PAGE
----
Generic Name: Furosemide (except in United Kingdom-frusemide). Chemical name: 4-chloro-N-furfuryl-5-sulfamoylanthranilic acid.
The therapeutic efficacy of furosemide is from the activity of the intact and unaltered molecule throughout the nephron, inhibiting the reabsorption of sodium not only in the proximal and distal tubule, but also in the ascending limb of the loop of Henle. The prompt onset of action is a result of the drug’s rapid absorption and a poor lipid solubility. The low lipid solubility and a rapid renal excretion minimizes the possibility of lipid accumulation in tissues and organs or of crystalluria. Furosemide has no inhibitory effect on carbonic anhydrase or aldosterone activity in the distal tubule. The drug possesses diuretic activity in the presence of either acidosis or alkalosis.1-7
Furosemide Syrup 1% Indications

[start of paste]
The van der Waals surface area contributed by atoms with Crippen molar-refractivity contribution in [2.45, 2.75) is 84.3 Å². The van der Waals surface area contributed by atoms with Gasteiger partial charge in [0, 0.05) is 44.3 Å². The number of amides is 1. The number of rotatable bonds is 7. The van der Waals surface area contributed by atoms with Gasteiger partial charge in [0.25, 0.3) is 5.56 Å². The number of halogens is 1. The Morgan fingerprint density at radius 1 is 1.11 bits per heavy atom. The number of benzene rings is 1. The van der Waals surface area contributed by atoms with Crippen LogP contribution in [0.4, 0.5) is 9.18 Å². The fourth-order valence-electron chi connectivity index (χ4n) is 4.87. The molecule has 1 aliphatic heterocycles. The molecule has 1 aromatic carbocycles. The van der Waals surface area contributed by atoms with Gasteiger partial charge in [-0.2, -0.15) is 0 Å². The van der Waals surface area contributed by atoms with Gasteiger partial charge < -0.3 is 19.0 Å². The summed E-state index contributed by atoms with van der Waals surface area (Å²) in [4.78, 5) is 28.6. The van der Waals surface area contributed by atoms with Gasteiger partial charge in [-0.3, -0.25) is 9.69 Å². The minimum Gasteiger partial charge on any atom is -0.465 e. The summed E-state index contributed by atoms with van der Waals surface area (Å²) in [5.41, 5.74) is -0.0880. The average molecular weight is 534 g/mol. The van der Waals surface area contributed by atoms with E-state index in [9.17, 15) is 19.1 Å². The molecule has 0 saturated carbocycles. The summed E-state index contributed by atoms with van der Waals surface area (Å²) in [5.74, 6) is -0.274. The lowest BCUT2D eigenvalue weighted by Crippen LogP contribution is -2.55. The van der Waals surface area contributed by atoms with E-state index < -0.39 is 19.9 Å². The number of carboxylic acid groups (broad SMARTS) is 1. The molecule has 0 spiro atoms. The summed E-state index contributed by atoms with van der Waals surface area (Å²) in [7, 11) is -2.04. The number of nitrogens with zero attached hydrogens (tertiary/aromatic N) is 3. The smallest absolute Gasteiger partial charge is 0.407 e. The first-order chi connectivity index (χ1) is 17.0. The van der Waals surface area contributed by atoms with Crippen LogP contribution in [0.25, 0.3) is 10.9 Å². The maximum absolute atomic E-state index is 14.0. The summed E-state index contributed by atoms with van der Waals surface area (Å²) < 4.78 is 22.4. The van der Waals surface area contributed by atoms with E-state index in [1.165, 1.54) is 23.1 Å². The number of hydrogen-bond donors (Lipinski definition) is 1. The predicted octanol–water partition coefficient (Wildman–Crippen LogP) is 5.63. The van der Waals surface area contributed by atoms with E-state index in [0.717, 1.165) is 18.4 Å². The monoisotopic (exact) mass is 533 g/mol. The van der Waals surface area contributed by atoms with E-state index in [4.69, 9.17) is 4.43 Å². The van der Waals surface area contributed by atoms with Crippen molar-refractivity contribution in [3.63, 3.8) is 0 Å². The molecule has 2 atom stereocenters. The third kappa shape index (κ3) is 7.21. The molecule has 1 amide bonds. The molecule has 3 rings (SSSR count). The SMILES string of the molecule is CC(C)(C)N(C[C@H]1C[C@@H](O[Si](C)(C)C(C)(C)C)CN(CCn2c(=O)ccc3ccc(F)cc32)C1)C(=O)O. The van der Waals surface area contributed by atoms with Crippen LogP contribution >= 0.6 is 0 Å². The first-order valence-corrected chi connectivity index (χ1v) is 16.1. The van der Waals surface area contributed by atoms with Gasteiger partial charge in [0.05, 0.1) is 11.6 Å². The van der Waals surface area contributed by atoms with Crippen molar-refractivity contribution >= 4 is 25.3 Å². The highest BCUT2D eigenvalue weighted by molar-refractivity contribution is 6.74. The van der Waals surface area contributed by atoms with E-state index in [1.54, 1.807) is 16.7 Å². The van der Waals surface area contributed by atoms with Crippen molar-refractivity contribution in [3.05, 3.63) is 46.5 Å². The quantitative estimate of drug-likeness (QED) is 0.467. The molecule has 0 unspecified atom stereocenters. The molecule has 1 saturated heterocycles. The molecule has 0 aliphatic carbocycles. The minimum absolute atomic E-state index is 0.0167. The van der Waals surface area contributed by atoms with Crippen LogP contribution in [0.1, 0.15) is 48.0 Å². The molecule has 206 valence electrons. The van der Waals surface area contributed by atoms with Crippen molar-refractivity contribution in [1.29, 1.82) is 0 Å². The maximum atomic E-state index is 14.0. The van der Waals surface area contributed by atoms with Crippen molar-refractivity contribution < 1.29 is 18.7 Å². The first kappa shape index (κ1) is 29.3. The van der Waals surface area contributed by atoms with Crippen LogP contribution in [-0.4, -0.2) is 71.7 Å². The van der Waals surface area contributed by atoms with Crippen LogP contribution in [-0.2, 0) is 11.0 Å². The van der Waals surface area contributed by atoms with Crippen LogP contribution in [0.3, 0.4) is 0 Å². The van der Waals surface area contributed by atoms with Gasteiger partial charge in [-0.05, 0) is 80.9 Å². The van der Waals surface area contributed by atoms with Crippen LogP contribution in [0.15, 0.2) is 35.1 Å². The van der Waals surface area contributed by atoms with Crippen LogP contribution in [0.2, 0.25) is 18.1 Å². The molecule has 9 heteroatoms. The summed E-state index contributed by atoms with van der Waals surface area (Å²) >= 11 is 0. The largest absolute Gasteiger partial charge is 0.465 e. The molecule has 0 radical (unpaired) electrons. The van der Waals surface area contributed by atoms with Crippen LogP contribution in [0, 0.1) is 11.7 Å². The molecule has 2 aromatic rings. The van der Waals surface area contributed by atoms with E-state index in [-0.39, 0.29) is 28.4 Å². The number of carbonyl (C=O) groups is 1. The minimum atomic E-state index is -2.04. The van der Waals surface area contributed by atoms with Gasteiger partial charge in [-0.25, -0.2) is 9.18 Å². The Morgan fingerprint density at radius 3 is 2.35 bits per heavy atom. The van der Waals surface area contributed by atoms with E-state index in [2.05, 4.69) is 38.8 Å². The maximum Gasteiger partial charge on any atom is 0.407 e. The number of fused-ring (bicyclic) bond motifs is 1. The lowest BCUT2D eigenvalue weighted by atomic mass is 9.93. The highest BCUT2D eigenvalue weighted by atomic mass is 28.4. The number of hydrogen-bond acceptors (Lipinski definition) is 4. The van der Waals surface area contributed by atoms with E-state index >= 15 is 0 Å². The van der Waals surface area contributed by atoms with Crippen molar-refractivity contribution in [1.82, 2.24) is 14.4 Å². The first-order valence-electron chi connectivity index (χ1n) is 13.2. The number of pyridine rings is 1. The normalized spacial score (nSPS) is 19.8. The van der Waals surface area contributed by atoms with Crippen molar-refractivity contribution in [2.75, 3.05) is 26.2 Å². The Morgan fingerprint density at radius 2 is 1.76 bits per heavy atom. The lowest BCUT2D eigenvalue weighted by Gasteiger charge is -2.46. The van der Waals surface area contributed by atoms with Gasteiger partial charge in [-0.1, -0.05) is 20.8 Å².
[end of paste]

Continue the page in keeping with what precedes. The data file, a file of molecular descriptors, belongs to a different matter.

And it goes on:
Dog: Furosemide is an effective diuretic possessing a wide therapeutic range. Pharmacologically it promotes the rapid removal of abnormally retained extracellular fluids. The rationale for the efficacious use of diuretic therapy is determined by the clinical pathology producing the edema.
Furosemide Syrup 1% is indicated for the treatment of edema (pulmonary congestion, ascites) associated with cardiac insufficiency and acute noninflammatory tissue edema. The continued use of heart stimulants, such as digitalis or its glycosides, is indicated in cases of edema involving cardiac insufficiency.